Oz Fest

Think you’re a real Wizard of Oz fan? Think again.

In 1900, the Chicago writer L. Frank Baum penned The Wonderful World of Oz, a whimsical story set in an emerald city. The book was the best-selling children’s title for two years, prompting Baum to write 13 more in the series and other novelists, most notably Ruth Plumly Thompson, to keep the franchise going after Baum died in 1919. This month, Oz seems to be everywhere: Wicked, the musical at the Oriental Theatre, continues its popular open run; on October 10th, Wicked’s author, Gregory Maguire, reads from his sequel, Son of a Witch, at Barbara’s Books (1218 S. Halsted St.; 312-413-2665); and the House Theatre presents The Great and Terrible Wizard of Oz at the Viaduct (3111 N. Western Ave.; 773-251-2195). We asked two local Oz fanatics about the appeal of the enduring classic.

 Photo: Lisa Predko
ANTHONY WHITAKER, 37
Whitaker is a singer/songwriter. He lives in Rogers Park.

How long collecting? Thirty years
The collection: A couple thousand items, including trinkets, figurines, records, L. Frank Baum books, and movie memorabilia
Focus: Collectibles from the movie, especially Judy Garland memorabilia. “I also like to find items from other countries, like Wizard of Oz movie posters in different languages. I have copies of the L. Frank Baum books in Spanish, German, and Romanian.”
First Wizard of Oz–related purchase: A set of Meco-brand Oz dolls from the 1970s. “I was eight or nine, and I begged my parents for them.”
Most recent purchase: A tattoo-one of eight Oz-inspired tattoos on his body-of Jack Pumpkinhead, a character from the books
Favorite sources: eBay, and Oz festivals and conventions
The display: Fireplace mantel in his apartment. “That’s the ‘altar of Oz’ at this point. But it’s hard to move around my apartment without seeing something Oz-related. Every room has at least a few knickknacks.”
Oz Conventions: Has attended the Wizard of Oz Festival in Chesterton, Indiana, for 13 years and performed his original Oz-themed folk music at the last two Ozmopolitan conventions.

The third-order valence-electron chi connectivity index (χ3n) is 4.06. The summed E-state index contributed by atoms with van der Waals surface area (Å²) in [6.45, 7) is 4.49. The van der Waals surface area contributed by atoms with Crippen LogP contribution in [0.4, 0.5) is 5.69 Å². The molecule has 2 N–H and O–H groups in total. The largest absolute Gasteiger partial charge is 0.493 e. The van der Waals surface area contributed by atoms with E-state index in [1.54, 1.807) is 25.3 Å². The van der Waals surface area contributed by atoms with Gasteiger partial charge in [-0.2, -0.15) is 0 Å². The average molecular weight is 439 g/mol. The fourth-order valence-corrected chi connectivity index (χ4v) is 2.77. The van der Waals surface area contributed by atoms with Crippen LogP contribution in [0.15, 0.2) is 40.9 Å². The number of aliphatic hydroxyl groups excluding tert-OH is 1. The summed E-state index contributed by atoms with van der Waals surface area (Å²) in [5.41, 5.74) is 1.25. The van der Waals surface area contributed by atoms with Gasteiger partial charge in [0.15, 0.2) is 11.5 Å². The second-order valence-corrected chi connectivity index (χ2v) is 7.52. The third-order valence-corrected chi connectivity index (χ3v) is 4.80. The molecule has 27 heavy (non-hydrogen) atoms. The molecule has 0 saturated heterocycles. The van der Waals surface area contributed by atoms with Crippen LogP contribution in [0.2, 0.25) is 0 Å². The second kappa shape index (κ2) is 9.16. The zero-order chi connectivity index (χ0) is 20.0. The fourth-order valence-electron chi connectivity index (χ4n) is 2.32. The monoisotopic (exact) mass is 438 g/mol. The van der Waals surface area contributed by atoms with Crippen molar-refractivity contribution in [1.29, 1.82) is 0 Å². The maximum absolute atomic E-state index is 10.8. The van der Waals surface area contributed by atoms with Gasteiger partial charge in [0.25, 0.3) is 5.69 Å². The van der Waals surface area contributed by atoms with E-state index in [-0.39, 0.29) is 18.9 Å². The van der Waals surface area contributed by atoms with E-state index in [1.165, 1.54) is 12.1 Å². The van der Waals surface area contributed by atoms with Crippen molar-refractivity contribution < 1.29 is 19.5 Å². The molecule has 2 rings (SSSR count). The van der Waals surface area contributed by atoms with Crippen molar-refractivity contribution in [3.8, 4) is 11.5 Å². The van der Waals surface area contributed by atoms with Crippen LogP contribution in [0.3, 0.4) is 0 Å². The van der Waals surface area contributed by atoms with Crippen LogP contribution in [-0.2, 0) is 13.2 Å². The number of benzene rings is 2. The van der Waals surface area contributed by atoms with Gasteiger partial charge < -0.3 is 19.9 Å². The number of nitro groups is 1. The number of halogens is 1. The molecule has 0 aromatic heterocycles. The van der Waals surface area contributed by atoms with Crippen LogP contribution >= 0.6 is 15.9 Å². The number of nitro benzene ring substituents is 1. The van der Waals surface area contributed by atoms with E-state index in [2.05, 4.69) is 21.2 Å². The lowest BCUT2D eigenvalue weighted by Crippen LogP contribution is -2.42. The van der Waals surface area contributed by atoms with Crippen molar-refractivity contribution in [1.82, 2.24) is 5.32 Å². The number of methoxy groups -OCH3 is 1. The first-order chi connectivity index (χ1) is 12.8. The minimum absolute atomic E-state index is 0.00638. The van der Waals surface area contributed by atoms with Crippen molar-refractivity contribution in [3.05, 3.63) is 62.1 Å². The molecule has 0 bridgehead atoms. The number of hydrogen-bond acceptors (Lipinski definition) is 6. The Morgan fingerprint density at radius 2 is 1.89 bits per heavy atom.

On Wicked, the musical: “I’ve seen it twice in Chicago, and it’s phenomenal. I love exploring the story from Elphaba’s point of view because I like the witch more than anyone else in the movie.”
Run-ins with the original movie cast: “I was tuning my guitar in the lobby at the Ozmopolitan Convention this year and Meinhardt Raabe [the coroner from the movie and the oldest living Munchkin] came and talked to me for about 20 minutes. That was a complete thrill.”
Fanatic moment: He has visited Judy Garland’s birthplace and grave.

 Photo: Lisa Predko

CARRIE HEDGES, 57
Hedges is a staff attorney with the U.S. District Court of Northern Illinois. She lives in Hyde Park.

How long collecting? Almost 40 years
The collection: Hundreds of items, including dolls, movie memorabilia, CDs, and all 40 of the original Oz books
Focus: “Definitely the books-I have first editions of many of them.”
First Wizard of Oz–related purchase: Grampa in Oz, by Ruth Plumly Thompson, written in 1964. “It was the one Oz book that was missing from my local library.”
Most recent purchase: A signed copy of Ojo and Oz, a book in the original series by Thompson, bought for $510 this past August
Prized possession: “A copy of the Wizard of Oz book that the librarians in my hometown of Evansville, Indiana, gave me as a child. They said that they had to give me my own copy so that other kids could get a chance to read it.”
Favorite sources: The three big annual Oz conventions-the Ozmopolitan Convention in Illinois; the Winkie Convention on the West Coast; and the Munchkin Convention on the East Coast
Total value of collection: “I can’t even guess. I used to joke that my dining room wall was worth more than my entire co-op apartment.”
What got you hooked? “My older brothers took me to see the movie in 1954 when the original 1939 film was re-released. When Dorothy opened the door into Munchkinland, I was lost forever.”
On the International Wizard of Oz Club: “We’re serious about it, but we have a lot of fun, too. We’re not a bunch of nut cases-there are a lot of scholarly people.” Hedges has been a member since 1964 and currently serves on the club’s board on directors.

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